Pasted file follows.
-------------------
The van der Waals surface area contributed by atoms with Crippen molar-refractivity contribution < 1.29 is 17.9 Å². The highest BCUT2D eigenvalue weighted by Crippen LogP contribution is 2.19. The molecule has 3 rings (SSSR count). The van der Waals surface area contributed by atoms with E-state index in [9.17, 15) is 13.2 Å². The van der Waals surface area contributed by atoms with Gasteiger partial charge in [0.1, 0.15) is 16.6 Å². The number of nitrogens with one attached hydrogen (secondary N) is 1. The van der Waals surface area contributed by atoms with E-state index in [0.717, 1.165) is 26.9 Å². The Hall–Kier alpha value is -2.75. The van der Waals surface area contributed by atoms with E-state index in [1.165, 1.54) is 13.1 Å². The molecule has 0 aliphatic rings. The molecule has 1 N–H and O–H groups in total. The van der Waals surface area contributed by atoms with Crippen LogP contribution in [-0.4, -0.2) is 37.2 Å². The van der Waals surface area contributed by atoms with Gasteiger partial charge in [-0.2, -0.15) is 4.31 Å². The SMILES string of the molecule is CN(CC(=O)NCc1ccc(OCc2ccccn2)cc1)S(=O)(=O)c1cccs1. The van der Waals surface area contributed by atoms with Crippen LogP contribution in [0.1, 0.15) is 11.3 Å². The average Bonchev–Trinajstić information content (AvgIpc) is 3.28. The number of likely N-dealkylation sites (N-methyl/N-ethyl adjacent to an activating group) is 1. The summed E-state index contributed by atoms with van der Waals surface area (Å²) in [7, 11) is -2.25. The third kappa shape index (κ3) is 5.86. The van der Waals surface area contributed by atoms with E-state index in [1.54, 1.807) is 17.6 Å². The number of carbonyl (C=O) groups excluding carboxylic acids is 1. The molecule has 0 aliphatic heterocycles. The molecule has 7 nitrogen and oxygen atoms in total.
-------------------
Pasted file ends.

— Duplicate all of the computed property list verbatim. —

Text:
The van der Waals surface area contributed by atoms with Crippen molar-refractivity contribution < 1.29 is 17.9 Å². The highest BCUT2D eigenvalue weighted by Crippen LogP contribution is 2.19. The molecule has 3 rings (SSSR count). The van der Waals surface area contributed by atoms with E-state index in [9.17, 15) is 13.2 Å². The van der Waals surface area contributed by atoms with Gasteiger partial charge in [0.1, 0.15) is 16.6 Å². The number of nitrogens with one attached hydrogen (secondary N) is 1. The van der Waals surface area contributed by atoms with E-state index in [0.717, 1.165) is 26.9 Å². The Hall–Kier alpha value is -2.75. The van der Waals surface area contributed by atoms with E-state index in [1.165, 1.54) is 13.1 Å². The molecule has 0 aliphatic rings. The molecule has 1 N–H and O–H groups in total. The van der Waals surface area contributed by atoms with Crippen LogP contribution in [-0.4, -0.2) is 37.2 Å². The van der Waals surface area contributed by atoms with Gasteiger partial charge in [-0.2, -0.15) is 4.31 Å². The SMILES string of the molecule is CN(CC(=O)NCc1ccc(OCc2ccccn2)cc1)S(=O)(=O)c1cccs1. The van der Waals surface area contributed by atoms with Crippen LogP contribution in [0.1, 0.15) is 11.3 Å². The average Bonchev–Trinajstić information content (AvgIpc) is 3.28. The number of likely N-dealkylation sites (N-methyl/N-ethyl adjacent to an activating group) is 1. The summed E-state index contributed by atoms with van der Waals surface area (Å²) in [7, 11) is -2.25. The third kappa shape index (κ3) is 5.86. The van der Waals surface area contributed by atoms with E-state index in [1.54, 1.807) is 17.6 Å². The number of carbonyl (C=O) groups excluding carboxylic acids is 1. The molecule has 0 aliphatic heterocycles. The molecule has 7 nitrogen and oxygen atoms in total.